The line-up that appeared on 1999’s Live in Chicago, 1999 appeared again, albeit expanded, with 2000’s The Gap. The continuous decision to deconstruct and reconstruct song structures and the increased emphasis on the “studio as instrument” philosophy combined with the expanded line-up, ended up being too-many-cooks-in-the-kitchen. While fans could appreciate what the band was trying to accomplish with the studio experiments (some songs used 100 tracks), the critics threw their hands in the air. The band was earning a reputation as being highly eccentric and fucking around for fuck’s sake.
In reality, the band was burned out. Throughout Joan of Arc’s history, the major misconception had been Joan of Arc was merely a vehicle for Tim Kinsella’s songwriting. What was often overlooked was the holistic nature of the band and their penchant for using outside contributors. But 2001’s How Can Anything So Little Be Any More EP was a different affair. Maybe it stemmed from frustration or maybe it was the need to add a sense of finality, but after the band recorded the songs, Tim went into the studio and intentionally altered the songs on computer. Rumors circulated, and they were true: Joan of Arc was dead.
For the first time in years, Tim Kinsella was without a band. In 2001, Tim returned to the studio to record vocals and guitar for a solo EP on Troubleman Unlimited. Later that year, he and Mike Kinsella teamed up with Sam Zurick and Victor Villareal and formed Owls. Despite attempts to keep the band together, Owls ended up releasing only one album. Another band Tim was involved with was Friend/Enemy. The ambitious collaboration among Chicago musicians included members of Joan of Arc, 90 Day Men, Hella, Califone, Heroic Doses , Need New Body, Ghosts and Vodka, Bride of No No, and many others. The collective concentrated on improvising accompaniment to loose song structures. It was the second time in as many years that Tim Kinsella had been reunited with founding Joan of Arc member Sam Zurick.
The two began heavily writing together. The songs were being written around, and recorded concurrently with, other projects–projects that had significant personnel overlap. Deciding what to call the band proved to be a challenge and the two decided to reform Joan of Arc. The Gap had been such a challenging album that Jade Tree originally balked at the idea. They wanted Tim Kinsella to record the songs as a solo album. Kinsella felt uncomfortable with the notion. The songs were co-written and the majority of the collaborators involved had been in previous incarnations of Joan of Arc. The label ended up accepting the more accessible songs which would become 2003’s So Much Staying Alive and Lovelessness. The remaining songs appeared on Perishable Records as In Rape Fantasy and Terror Sex We Trust. The band admits The Gap had pushed their songwriting boundaries the furthest. Although they had achieved what they’d set out to accomplish, it was the one album they were most uncomfortable about. If The Gap was the pendulum swinging as far as it could in one direction, two new albums signaled that the pendulum was swinging back.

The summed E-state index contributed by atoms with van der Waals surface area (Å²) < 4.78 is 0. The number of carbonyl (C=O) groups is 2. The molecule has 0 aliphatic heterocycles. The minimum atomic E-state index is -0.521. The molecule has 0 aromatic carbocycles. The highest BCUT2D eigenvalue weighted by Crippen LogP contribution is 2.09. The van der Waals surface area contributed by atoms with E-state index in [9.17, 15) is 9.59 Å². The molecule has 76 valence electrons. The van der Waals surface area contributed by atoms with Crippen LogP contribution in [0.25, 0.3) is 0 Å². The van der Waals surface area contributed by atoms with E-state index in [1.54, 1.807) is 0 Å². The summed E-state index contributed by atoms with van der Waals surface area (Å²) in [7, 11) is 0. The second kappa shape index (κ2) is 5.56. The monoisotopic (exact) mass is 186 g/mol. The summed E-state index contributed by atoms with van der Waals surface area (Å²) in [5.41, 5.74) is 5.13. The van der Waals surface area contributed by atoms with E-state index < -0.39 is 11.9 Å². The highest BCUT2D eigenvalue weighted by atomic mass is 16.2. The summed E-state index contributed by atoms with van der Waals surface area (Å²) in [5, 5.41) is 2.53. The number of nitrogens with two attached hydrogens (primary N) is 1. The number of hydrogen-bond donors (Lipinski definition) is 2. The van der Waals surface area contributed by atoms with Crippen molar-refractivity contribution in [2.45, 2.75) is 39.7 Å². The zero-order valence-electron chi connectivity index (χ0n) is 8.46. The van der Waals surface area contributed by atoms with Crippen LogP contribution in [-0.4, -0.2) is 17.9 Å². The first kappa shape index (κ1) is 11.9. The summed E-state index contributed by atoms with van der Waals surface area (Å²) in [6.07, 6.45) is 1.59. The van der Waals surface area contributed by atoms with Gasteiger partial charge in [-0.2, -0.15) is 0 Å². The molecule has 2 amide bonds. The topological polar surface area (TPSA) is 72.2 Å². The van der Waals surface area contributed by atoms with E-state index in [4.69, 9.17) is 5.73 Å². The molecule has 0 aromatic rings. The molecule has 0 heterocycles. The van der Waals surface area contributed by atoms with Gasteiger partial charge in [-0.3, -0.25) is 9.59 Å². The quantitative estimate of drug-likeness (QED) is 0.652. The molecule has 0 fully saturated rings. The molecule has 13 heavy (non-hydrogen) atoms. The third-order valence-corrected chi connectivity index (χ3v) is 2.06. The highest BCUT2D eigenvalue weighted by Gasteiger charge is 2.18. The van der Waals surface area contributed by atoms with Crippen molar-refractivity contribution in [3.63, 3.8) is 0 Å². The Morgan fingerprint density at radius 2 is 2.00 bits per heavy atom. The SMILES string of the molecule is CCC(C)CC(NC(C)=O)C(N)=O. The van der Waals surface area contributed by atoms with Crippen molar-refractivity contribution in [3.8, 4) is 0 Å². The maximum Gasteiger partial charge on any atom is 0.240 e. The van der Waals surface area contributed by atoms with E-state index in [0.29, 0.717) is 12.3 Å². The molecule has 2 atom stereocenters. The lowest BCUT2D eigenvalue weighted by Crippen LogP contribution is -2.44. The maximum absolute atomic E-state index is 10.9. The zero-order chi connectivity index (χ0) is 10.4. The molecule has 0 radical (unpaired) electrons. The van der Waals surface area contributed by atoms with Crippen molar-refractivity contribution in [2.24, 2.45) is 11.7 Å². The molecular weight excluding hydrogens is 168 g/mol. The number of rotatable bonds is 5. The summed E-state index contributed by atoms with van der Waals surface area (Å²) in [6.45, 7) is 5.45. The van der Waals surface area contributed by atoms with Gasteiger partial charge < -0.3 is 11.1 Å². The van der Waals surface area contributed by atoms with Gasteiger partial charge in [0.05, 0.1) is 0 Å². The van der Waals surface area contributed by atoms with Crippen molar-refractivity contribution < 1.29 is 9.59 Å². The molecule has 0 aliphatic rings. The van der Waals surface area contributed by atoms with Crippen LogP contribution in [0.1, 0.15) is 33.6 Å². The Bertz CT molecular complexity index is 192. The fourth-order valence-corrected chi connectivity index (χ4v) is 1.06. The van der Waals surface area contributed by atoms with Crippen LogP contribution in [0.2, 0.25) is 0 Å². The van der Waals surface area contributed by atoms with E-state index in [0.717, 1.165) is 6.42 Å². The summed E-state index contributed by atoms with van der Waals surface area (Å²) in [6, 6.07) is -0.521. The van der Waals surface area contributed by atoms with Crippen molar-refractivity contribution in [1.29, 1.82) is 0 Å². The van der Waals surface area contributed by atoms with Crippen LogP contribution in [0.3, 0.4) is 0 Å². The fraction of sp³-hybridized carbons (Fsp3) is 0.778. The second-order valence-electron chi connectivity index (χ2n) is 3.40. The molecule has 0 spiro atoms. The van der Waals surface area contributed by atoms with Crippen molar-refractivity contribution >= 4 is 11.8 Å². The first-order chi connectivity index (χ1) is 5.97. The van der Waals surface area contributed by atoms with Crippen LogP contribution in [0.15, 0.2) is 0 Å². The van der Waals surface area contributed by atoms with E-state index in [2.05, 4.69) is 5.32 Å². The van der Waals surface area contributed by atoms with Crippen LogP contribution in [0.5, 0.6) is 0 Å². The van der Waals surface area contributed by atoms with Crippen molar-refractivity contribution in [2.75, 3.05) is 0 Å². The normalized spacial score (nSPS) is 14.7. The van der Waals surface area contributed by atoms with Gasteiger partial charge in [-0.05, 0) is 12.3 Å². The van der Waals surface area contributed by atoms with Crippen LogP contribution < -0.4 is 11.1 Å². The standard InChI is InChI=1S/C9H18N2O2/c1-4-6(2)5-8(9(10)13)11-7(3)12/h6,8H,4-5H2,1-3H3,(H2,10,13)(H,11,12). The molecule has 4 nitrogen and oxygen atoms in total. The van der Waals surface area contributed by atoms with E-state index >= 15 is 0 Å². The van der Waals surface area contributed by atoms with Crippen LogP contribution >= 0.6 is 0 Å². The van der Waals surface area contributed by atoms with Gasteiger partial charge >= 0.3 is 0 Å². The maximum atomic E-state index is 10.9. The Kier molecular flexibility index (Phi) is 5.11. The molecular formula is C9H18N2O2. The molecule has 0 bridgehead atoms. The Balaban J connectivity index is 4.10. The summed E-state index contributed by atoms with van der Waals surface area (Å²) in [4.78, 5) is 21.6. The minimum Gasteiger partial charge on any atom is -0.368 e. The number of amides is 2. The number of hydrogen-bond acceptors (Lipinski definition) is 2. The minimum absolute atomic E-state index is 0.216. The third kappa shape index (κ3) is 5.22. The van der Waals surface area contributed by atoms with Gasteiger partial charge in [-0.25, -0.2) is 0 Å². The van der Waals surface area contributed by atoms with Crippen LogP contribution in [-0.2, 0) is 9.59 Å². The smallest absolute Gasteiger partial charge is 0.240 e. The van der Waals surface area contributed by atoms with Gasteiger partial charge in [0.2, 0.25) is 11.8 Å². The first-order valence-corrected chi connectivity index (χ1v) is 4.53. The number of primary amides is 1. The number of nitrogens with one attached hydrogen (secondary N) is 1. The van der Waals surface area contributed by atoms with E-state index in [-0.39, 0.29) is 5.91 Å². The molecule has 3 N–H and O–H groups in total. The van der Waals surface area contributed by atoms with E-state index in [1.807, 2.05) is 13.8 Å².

Spring 2004 found Joan of Arc touring with their side bands The Love of Everything and Make Believe. The tour included a stop through Champaign, IL at Nargile. The show started late and it was the night of Daylight Savings, Joan of Arc didn’t finish their set until 4:00 AM. At the end of the show, Joan of Arc handed five-song demos to the Polyvinyl members who had been in attendance.
The new songs were drastically different, more composed, more refined. Joan of Arc, the band that had been creatively reinventing themselves album after album, had not only reinvented themselves but discovered a cohesive vision toward the future. The new songs were a band coming into their own. Following the tour, Joan of Arc returned to Chicago and Polyvinyl contacted them. The rest, they say, is history.